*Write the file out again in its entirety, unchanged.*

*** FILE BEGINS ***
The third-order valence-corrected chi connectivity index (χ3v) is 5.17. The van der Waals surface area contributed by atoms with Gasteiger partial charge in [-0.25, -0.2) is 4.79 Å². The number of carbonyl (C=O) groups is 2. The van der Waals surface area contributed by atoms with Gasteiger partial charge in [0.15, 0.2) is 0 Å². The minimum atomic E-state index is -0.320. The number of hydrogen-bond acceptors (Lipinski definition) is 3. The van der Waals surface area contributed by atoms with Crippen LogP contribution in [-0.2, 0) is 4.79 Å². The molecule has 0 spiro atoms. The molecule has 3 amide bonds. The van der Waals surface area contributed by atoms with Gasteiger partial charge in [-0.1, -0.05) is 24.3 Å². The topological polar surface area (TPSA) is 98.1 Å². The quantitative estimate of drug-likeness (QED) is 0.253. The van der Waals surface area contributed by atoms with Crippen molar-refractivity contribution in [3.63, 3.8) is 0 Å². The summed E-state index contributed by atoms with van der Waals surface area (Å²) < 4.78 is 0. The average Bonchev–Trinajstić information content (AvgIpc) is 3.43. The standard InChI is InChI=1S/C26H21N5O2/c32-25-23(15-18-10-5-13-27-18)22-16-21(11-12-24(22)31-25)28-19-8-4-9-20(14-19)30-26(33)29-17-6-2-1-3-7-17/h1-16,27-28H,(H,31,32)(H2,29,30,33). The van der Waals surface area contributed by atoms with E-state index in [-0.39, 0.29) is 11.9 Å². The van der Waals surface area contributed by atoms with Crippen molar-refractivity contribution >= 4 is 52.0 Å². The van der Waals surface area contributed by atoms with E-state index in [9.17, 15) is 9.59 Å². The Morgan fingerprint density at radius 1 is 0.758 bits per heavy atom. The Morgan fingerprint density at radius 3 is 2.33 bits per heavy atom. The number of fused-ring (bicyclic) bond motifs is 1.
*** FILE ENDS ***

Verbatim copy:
The third-order valence-corrected chi connectivity index (χ3v) is 5.17. The van der Waals surface area contributed by atoms with Gasteiger partial charge in [-0.25, -0.2) is 4.79 Å². The number of carbonyl (C=O) groups is 2. The van der Waals surface area contributed by atoms with Gasteiger partial charge in [0.15, 0.2) is 0 Å². The minimum atomic E-state index is -0.320. The number of hydrogen-bond acceptors (Lipinski definition) is 3. The van der Waals surface area contributed by atoms with Crippen LogP contribution in [-0.2, 0) is 4.79 Å². The molecule has 0 spiro atoms. The molecule has 3 amide bonds. The van der Waals surface area contributed by atoms with Gasteiger partial charge in [-0.1, -0.05) is 24.3 Å². The topological polar surface area (TPSA) is 98.1 Å². The quantitative estimate of drug-likeness (QED) is 0.253. The van der Waals surface area contributed by atoms with Crippen molar-refractivity contribution in [3.63, 3.8) is 0 Å². The summed E-state index contributed by atoms with van der Waals surface area (Å²) < 4.78 is 0. The average Bonchev–Trinajstić information content (AvgIpc) is 3.43. The standard InChI is InChI=1S/C26H21N5O2/c32-25-23(15-18-10-5-13-27-18)22-16-21(11-12-24(22)31-25)28-19-8-4-9-20(14-19)30-26(33)29-17-6-2-1-3-7-17/h1-16,27-28H,(H,31,32)(H2,29,30,33). The van der Waals surface area contributed by atoms with E-state index in [-0.39, 0.29) is 11.9 Å². The van der Waals surface area contributed by atoms with Crippen molar-refractivity contribution >= 4 is 52.0 Å². The van der Waals surface area contributed by atoms with E-state index in [9.17, 15) is 9.59 Å². The Morgan fingerprint density at radius 1 is 0.758 bits per heavy atom. The Morgan fingerprint density at radius 3 is 2.33 bits per heavy atom. The number of fused-ring (bicyclic) bond motifs is 1.